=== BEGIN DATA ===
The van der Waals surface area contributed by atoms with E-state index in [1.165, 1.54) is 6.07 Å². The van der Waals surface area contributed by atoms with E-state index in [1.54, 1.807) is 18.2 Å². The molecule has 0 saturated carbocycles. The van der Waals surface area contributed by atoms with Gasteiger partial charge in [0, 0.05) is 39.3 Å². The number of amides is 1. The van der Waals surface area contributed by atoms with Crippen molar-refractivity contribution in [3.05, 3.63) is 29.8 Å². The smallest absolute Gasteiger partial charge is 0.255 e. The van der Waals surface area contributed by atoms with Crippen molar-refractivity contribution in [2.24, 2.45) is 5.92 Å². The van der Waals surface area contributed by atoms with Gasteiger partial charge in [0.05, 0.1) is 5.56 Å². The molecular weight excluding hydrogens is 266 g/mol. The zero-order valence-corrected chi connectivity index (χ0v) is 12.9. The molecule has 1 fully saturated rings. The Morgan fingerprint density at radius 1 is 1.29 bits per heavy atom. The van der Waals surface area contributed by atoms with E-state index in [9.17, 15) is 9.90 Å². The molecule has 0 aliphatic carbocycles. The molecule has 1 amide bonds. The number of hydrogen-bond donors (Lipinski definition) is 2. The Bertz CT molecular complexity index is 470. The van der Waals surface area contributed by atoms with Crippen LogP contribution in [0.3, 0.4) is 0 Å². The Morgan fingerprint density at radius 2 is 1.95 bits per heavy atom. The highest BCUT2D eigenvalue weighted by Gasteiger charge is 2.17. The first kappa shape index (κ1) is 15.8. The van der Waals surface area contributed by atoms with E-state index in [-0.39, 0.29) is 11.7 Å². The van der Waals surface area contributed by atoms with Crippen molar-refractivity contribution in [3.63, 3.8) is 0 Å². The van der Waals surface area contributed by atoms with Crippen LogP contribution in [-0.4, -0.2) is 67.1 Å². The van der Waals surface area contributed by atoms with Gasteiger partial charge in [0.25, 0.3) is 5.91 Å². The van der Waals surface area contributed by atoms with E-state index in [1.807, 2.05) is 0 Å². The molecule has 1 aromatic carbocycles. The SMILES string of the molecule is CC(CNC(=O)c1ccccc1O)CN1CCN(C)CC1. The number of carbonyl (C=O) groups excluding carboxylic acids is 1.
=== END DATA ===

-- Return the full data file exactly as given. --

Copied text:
The van der Waals surface area contributed by atoms with E-state index in [1.165, 1.54) is 6.07 Å². The van der Waals surface area contributed by atoms with E-state index in [1.54, 1.807) is 18.2 Å². The molecule has 0 saturated carbocycles. The van der Waals surface area contributed by atoms with Gasteiger partial charge in [0, 0.05) is 39.3 Å². The number of amides is 1. The van der Waals surface area contributed by atoms with Crippen molar-refractivity contribution in [3.05, 3.63) is 29.8 Å². The smallest absolute Gasteiger partial charge is 0.255 e. The van der Waals surface area contributed by atoms with Crippen molar-refractivity contribution in [2.24, 2.45) is 5.92 Å². The van der Waals surface area contributed by atoms with Gasteiger partial charge in [0.05, 0.1) is 5.56 Å². The molecular weight excluding hydrogens is 266 g/mol. The zero-order valence-corrected chi connectivity index (χ0v) is 12.9. The molecule has 1 fully saturated rings. The Morgan fingerprint density at radius 1 is 1.29 bits per heavy atom. The van der Waals surface area contributed by atoms with E-state index in [9.17, 15) is 9.90 Å². The molecule has 0 aliphatic carbocycles. The molecule has 1 amide bonds. The number of hydrogen-bond donors (Lipinski definition) is 2. The Bertz CT molecular complexity index is 470. The van der Waals surface area contributed by atoms with Crippen LogP contribution in [0.3, 0.4) is 0 Å². The Morgan fingerprint density at radius 2 is 1.95 bits per heavy atom. The highest BCUT2D eigenvalue weighted by Gasteiger charge is 2.17. The first kappa shape index (κ1) is 15.8. The van der Waals surface area contributed by atoms with E-state index in [-0.39, 0.29) is 11.7 Å². The van der Waals surface area contributed by atoms with Crippen molar-refractivity contribution in [3.63, 3.8) is 0 Å². The van der Waals surface area contributed by atoms with Crippen LogP contribution in [-0.4, -0.2) is 67.1 Å². The van der Waals surface area contributed by atoms with Gasteiger partial charge in [0.25, 0.3) is 5.91 Å². The van der Waals surface area contributed by atoms with E-state index in [1.807, 2.05) is 0 Å². The molecule has 1 aromatic carbocycles. The SMILES string of the molecule is CC(CNC(=O)c1ccccc1O)CN1CCN(C)CC1. The number of carbonyl (C=O) groups excluding carboxylic acids is 1.